Last night we had a experience that rattled me to the core. In the middle of the night, I heard the sound of glass breaking. But that’s not the part that has me still reeling. Because we thought it might be a break-in, we immediately called the police. They came out and searched out house and yard. The kids were still sleeping. As they searched the backyard, with guns held up in front of their chests asking an intruder to make himself known, they woke Jafta and he screamed and ran down the hall into my room. And suddenly I had the thought – what if they had been in the house at that moment, with their guns in hand, as a black male, who is about my size, came barreling down the hallway? What could have happened as they searched for an intruder and saw a child who looks like a man, who doesn’t fit what they might expect a family member of mine to look like? I couldn’t get back to sleep thinking about how badly that could have gone – and about the video on implicit bias I’ve show to countless students over the years that illustrates the way our society perceives black men to be a greater threat than they are. (For more on what I’m talking about, read this.) Everything ended fine – Jafta was safely tucked back into bed and we discovered the noise was an animal breaking a planter in the neighbors yard. But it was hard going back to sleep with the vision of what could have happened. I couldn’t help but think of Tamir Rice, who was the same size as my sons, who was gunned down in broad daylight while playing with a toy in the park. It was a reminder to me that parents of black children have to be constantly vigilant with every interaction with law enforcement. In retrospect, I should have identified all members of our household, and their race, to the 911 dispatcher and again to the police before letting them in. And not because I think police officers are racists, but because we are all swimming in this insidious bias that can be life threatening, and that requires careful attention.

Why I protest police brutality

While I was in New York last month, I had the chance to attend two protests against police brutality and racial bias. I wanted to explain why I attended them, and what the purpose was behind them.

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I attended the marches because I believe that there is a pervasive pattern of overreaction and brutality against people of color. This does not mean that I think every cop is bad. My sister was a cop for many years, as was my brother-in-law. I understand the heavy and real risk of being in this line of work, and that it is a daily sacrifice of personal safety. I don’t think all cops are bad. In fact, I think many of them are good. I am not protesting those cops.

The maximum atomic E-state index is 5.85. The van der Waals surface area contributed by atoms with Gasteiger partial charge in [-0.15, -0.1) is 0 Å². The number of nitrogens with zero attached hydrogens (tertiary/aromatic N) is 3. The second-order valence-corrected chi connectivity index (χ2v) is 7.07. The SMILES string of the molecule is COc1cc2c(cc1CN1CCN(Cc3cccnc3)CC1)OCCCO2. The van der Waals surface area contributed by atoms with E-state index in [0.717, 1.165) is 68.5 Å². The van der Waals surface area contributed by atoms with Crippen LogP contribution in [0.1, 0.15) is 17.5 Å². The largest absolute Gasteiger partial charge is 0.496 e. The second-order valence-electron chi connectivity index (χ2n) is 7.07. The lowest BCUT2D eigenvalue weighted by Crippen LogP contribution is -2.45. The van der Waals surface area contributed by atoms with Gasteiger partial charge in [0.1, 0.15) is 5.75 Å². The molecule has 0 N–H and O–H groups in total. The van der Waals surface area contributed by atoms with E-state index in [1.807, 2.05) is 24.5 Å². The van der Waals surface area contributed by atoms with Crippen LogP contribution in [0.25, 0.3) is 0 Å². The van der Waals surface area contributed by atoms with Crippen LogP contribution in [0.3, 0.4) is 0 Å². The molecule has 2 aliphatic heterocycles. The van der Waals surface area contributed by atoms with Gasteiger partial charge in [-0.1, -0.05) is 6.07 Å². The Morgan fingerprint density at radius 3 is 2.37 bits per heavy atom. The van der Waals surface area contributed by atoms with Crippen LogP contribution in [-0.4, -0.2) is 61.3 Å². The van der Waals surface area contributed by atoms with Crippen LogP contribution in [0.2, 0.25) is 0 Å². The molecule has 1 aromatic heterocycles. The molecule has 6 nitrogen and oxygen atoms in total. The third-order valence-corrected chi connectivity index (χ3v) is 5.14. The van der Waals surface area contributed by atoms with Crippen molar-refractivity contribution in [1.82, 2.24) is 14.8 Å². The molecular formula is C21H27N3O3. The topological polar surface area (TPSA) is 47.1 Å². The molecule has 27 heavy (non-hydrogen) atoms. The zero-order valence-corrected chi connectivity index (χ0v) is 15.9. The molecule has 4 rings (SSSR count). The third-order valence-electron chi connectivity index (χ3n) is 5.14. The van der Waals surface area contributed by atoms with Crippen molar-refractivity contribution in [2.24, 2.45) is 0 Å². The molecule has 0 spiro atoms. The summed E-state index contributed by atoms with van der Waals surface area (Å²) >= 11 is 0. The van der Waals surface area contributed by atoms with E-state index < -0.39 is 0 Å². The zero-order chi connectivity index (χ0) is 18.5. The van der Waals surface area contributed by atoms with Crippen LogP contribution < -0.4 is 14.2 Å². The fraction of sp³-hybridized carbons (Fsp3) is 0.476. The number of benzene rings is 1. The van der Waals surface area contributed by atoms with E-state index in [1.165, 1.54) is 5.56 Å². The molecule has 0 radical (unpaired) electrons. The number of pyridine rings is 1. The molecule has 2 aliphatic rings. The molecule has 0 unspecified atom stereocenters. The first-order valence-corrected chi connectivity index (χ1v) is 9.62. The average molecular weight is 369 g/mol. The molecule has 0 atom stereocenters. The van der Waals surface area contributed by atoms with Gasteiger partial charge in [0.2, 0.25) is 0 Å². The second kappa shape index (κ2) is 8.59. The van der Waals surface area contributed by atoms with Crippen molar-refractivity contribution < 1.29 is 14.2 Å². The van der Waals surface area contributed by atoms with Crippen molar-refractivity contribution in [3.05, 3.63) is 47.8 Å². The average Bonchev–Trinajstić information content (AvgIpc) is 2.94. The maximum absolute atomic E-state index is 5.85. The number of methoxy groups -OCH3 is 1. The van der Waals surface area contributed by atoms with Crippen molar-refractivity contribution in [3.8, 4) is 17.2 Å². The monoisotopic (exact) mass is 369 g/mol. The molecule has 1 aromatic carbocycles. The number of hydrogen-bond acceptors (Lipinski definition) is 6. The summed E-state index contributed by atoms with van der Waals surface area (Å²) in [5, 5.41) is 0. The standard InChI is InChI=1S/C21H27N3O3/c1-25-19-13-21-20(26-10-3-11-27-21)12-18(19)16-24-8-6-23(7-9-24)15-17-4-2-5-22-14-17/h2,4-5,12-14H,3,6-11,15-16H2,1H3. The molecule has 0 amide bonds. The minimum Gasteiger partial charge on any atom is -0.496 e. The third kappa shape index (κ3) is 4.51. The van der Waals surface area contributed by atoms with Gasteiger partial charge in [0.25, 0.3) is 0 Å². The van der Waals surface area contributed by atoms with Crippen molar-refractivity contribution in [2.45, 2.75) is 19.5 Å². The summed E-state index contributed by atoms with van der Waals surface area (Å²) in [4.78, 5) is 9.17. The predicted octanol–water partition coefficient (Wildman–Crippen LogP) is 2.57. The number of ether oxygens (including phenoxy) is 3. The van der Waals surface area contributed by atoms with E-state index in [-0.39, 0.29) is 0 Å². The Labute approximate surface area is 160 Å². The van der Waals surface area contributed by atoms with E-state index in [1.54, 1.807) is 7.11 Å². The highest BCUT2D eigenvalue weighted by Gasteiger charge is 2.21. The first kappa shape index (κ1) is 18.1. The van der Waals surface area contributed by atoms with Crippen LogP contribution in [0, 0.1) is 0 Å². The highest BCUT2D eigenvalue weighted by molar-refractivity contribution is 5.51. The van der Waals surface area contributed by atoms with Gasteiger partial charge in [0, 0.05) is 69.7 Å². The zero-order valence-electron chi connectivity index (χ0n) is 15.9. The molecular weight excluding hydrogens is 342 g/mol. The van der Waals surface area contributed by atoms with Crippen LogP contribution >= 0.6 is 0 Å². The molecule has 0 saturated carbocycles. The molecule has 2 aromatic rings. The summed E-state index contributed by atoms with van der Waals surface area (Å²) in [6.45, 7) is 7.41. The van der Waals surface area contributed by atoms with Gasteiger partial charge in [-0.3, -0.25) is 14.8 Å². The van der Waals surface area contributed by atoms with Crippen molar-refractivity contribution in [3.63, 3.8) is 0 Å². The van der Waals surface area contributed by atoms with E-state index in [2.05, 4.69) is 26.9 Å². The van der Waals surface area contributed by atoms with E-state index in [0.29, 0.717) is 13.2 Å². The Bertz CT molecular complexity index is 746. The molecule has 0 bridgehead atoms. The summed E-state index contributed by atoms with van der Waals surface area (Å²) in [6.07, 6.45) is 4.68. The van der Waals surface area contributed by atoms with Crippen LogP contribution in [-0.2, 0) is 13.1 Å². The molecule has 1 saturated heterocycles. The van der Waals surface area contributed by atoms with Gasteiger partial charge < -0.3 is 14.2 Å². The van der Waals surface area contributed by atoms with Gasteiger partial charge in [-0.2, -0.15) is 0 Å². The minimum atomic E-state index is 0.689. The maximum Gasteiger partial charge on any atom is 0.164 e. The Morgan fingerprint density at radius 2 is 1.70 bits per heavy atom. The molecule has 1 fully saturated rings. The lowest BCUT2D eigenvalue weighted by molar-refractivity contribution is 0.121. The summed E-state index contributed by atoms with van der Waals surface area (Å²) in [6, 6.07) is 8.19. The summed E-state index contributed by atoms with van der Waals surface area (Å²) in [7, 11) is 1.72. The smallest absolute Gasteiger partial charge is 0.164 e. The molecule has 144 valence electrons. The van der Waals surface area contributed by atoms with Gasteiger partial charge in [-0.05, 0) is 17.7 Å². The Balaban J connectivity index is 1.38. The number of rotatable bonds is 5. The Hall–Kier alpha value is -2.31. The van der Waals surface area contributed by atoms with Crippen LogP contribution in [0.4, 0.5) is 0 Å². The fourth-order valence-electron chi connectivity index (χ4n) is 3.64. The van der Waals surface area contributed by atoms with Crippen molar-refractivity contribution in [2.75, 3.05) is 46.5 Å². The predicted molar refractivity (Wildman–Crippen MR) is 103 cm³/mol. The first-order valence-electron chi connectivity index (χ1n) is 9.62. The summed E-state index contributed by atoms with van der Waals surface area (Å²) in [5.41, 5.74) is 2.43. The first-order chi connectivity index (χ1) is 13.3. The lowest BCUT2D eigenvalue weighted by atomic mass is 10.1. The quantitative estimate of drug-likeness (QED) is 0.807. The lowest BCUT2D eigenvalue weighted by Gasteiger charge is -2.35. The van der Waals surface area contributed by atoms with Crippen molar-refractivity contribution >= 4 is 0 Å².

What I am protesting is the idea that a crime is punishable by death in the streets if the criminal resides in a black body. What I am protesting is the bias and resulting overreaction that leads to a man (or a child) being shot dead for holding a toy gun.

I’m also protesting the micro-aggressions that don’t always make the news, but that foster the environment that leads to life-threatening violence. I’m protesting the black producer being detained as a robbery subject because he fit the description, the black mother being pulled over and having her children be forced to exit the car at gunpoint.  I’m protesting the black college professor who was arrested and thrown to the ground for jaywalking on a closed-off street as white men cross the street during the arrest. I’m protesting an arrest of a black woman that involves beating her in the face repeatedly.

I’m protesting the fact that my nephew has been pulled over and had his car searched numerous times since getting his license last year, simply for driving while black.
And of course, I’m protesting those whose lives were cut short unjustly. I’m protesting Eric Garner. Tamir Rice. Mike Brown. Yvette Smith. John Crawford. Kimani Gray. Aiyana Stanley Jones. Reka Boyd. Sean Bell. Ezell Ford. Alex Nieto. Oscar Grant. Anthony Baez. Akai Gurley. They are the why.

As to the how . . . the first protest I attended was organized by Faith In New York. It was a rally for clergy and people of faith. I was invited by Shane Clairborne as a part of the Red Letter Christians movement. We heard from several faith leaders in the black community, as well as Muslim leaders and Native American leaders.

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This protest, held outside City Hall, had a very specific agenda that was thoughtfully outlined by Faith in New York. I am including it here, because I think it is the most comprehensive task list I’ve seen for making lasting and impacting changes.
 

Faith and New York Policy Priorities

As people of faith who are deeply troubled by the state of police and community relations in New York City and abroad, we are calling for the following measures:
Restoring Broken Trust: Steps to Improve Police and Community Relations
Proposed policy: On-going training for all police officers that includes  training on implicit bias and cultural sensitivity

The “othering” of community members in non-white communities and the history of racism, classism and bias in this country undergirds many of the acts of violence committed in our communities. Asking police officers to both learn about and address these issues can led to more productive relationships between cops and the communities they police.

President Obama can mandate this on a federal level by tying it to federal funding for police departments. New York city could also develop its own policy. End the militarization of police departments across the country by passing the bipartisan “Stop Militarizing Law Enforcement Act